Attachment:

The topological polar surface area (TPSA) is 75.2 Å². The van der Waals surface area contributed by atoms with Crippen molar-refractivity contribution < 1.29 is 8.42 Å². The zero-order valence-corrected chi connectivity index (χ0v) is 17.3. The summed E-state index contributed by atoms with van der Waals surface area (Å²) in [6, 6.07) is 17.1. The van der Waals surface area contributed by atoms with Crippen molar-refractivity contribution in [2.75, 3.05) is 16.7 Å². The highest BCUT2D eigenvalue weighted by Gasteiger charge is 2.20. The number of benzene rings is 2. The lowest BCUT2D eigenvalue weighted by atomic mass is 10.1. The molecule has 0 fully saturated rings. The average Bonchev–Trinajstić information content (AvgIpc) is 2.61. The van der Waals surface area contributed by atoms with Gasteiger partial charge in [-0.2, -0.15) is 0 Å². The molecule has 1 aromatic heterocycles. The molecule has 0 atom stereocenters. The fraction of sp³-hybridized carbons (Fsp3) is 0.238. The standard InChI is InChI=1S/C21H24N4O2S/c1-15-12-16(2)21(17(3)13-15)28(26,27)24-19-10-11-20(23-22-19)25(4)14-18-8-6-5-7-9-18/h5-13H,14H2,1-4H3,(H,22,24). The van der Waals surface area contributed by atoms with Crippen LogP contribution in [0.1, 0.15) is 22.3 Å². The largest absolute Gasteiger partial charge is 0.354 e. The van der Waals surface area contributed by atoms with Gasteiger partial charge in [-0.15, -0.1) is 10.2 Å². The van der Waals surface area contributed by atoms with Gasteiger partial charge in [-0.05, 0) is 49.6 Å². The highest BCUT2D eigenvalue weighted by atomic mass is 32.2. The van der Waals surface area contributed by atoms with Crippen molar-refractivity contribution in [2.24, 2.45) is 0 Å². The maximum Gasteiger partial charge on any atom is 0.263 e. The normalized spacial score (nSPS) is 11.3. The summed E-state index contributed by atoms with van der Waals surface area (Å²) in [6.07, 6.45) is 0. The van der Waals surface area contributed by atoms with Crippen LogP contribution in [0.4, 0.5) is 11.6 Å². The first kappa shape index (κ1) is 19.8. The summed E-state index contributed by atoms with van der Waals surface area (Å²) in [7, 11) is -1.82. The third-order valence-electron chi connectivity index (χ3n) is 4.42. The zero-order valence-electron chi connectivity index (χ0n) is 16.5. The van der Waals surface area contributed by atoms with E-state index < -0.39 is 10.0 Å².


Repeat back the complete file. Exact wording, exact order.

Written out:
The topological polar surface area (TPSA) is 75.2 Å². The van der Waals surface area contributed by atoms with Crippen molar-refractivity contribution < 1.29 is 8.42 Å². The zero-order valence-corrected chi connectivity index (χ0v) is 17.3. The summed E-state index contributed by atoms with van der Waals surface area (Å²) in [6, 6.07) is 17.1. The van der Waals surface area contributed by atoms with Crippen molar-refractivity contribution in [2.75, 3.05) is 16.7 Å². The highest BCUT2D eigenvalue weighted by Gasteiger charge is 2.20. The number of benzene rings is 2. The lowest BCUT2D eigenvalue weighted by atomic mass is 10.1. The molecule has 0 fully saturated rings. The average Bonchev–Trinajstić information content (AvgIpc) is 2.61. The van der Waals surface area contributed by atoms with Gasteiger partial charge in [-0.2, -0.15) is 0 Å². The molecule has 1 aromatic heterocycles. The molecule has 0 atom stereocenters. The fraction of sp³-hybridized carbons (Fsp3) is 0.238. The standard InChI is InChI=1S/C21H24N4O2S/c1-15-12-16(2)21(17(3)13-15)28(26,27)24-19-10-11-20(23-22-19)25(4)14-18-8-6-5-7-9-18/h5-13H,14H2,1-4H3,(H,22,24). The van der Waals surface area contributed by atoms with Crippen LogP contribution in [0.1, 0.15) is 22.3 Å². The largest absolute Gasteiger partial charge is 0.354 e. The van der Waals surface area contributed by atoms with Gasteiger partial charge in [-0.15, -0.1) is 10.2 Å². The van der Waals surface area contributed by atoms with Gasteiger partial charge in [-0.05, 0) is 49.6 Å². The highest BCUT2D eigenvalue weighted by atomic mass is 32.2. The van der Waals surface area contributed by atoms with Crippen molar-refractivity contribution in [2.24, 2.45) is 0 Å². The maximum Gasteiger partial charge on any atom is 0.263 e. The normalized spacial score (nSPS) is 11.3. The summed E-state index contributed by atoms with van der Waals surface area (Å²) in [6.07, 6.45) is 0. The van der Waals surface area contributed by atoms with Crippen LogP contribution in [0.4, 0.5) is 11.6 Å². The first kappa shape index (κ1) is 19.8. The summed E-state index contributed by atoms with van der Waals surface area (Å²) in [7, 11) is -1.82. The third-order valence-electron chi connectivity index (χ3n) is 4.42. The zero-order valence-electron chi connectivity index (χ0n) is 16.5. The van der Waals surface area contributed by atoms with E-state index < -0.39 is 10.0 Å².